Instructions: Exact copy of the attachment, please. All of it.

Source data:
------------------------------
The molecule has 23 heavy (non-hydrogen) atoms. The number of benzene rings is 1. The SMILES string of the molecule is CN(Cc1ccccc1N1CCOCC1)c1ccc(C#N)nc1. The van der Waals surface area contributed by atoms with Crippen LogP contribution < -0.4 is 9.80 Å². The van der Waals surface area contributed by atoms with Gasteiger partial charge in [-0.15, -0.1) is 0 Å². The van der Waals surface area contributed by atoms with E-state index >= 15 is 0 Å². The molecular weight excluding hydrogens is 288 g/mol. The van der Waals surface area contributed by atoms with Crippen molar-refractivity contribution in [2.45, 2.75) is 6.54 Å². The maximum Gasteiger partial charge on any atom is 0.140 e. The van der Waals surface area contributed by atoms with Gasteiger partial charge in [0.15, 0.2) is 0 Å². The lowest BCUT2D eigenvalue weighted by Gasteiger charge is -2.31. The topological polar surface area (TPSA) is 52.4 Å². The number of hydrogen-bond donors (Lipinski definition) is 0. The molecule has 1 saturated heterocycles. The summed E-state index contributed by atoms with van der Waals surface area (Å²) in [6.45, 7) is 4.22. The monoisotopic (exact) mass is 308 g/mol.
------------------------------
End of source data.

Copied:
The molecule has 23 heavy (non-hydrogen) atoms. The number of benzene rings is 1. The SMILES string of the molecule is CN(Cc1ccccc1N1CCOCC1)c1ccc(C#N)nc1. The van der Waals surface area contributed by atoms with Crippen LogP contribution < -0.4 is 9.80 Å². The van der Waals surface area contributed by atoms with Gasteiger partial charge in [-0.15, -0.1) is 0 Å². The van der Waals surface area contributed by atoms with E-state index >= 15 is 0 Å². The molecular weight excluding hydrogens is 288 g/mol. The van der Waals surface area contributed by atoms with Crippen molar-refractivity contribution in [2.45, 2.75) is 6.54 Å². The maximum Gasteiger partial charge on any atom is 0.140 e. The van der Waals surface area contributed by atoms with Gasteiger partial charge in [0.15, 0.2) is 0 Å². The lowest BCUT2D eigenvalue weighted by Gasteiger charge is -2.31. The topological polar surface area (TPSA) is 52.4 Å². The number of hydrogen-bond donors (Lipinski definition) is 0. The molecule has 1 saturated heterocycles. The summed E-state index contributed by atoms with van der Waals surface area (Å²) in [6.45, 7) is 4.22. The monoisotopic (exact) mass is 308 g/mol.